What do you do when you learn that over 700,000 children die each year because of poor sanitation, but you know that western toilets, which require massive infrastructures that developing countries can’t provide, won’t solve the problem? Well, if you’re Bill Gates, you reinvent the toilet.
Thanks to his philanthropic Bill and Melinda Gates Foundation, Gates has helped to create a machine that has the potential to bring potable water to over 2 billion people globally.
The “Omniprocessor” is a machine that extracts water from sewage that’s piped into the treatment facility. The leftover dry sewage is then incinerated to generate steam, and this steam powers the entire machine.
To illustrate his faith in the project, Gates publicly drank a glass of water that, only minutes before, had been human feces.
As if turning waste into potable water wasn’t already a great idea, the energy produced by the extraction process is more than enough to power the machine, so the owner of these treatment facilities can actually turn a profit. Gates thinks the Omniprocessor would work particularly well in India and hopes that local governments and entrepreneurs will be interested enough to invest.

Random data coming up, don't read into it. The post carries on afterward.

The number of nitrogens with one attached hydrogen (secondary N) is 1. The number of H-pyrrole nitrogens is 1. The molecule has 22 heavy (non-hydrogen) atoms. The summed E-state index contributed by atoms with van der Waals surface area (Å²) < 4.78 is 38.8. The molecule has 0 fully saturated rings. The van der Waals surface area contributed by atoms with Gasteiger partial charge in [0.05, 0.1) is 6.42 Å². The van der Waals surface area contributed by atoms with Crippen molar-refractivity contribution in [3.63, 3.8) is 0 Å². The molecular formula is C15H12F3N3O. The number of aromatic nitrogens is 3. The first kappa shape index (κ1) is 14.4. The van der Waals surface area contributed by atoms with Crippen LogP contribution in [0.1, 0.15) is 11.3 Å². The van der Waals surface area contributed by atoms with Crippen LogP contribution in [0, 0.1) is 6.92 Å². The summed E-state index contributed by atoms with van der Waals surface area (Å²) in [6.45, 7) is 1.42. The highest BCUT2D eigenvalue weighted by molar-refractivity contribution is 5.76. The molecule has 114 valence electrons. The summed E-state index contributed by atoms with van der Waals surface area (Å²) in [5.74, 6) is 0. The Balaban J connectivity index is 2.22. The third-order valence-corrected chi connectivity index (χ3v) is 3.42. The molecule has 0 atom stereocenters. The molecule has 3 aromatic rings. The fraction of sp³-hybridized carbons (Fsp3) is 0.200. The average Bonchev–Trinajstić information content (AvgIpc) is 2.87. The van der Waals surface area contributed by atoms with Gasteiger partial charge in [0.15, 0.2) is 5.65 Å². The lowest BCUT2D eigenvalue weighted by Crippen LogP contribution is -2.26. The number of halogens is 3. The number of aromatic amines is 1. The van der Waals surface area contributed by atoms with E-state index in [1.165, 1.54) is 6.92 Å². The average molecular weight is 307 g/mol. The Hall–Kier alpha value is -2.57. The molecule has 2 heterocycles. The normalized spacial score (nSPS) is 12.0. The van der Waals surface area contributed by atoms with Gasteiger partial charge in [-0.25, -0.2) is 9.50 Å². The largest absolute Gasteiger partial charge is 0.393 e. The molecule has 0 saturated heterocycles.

Gates has been on a mission to reinvent the toilet since 2012 when he offered a $400,000 prize to those who could pitch innovative ideas on how to solve the world’s sanitation crisis. Although he received many ideas from inventors, the Omniprocessor was unique in that it completely revolutionized the sewage treatment plant and, unlike many well-intentioned ideas, it actually delivers on its promise.
“The processor wouldn’t just keep human waste out of the drinking water; it would turn waste into a commodity with real value in the marketplace. It’s the ultimate example of that old expression: one man’s trash is another man’s treasure,” Gates wrote in his blog The Gates Notes.
Featured image courtesy of: Orzzzz
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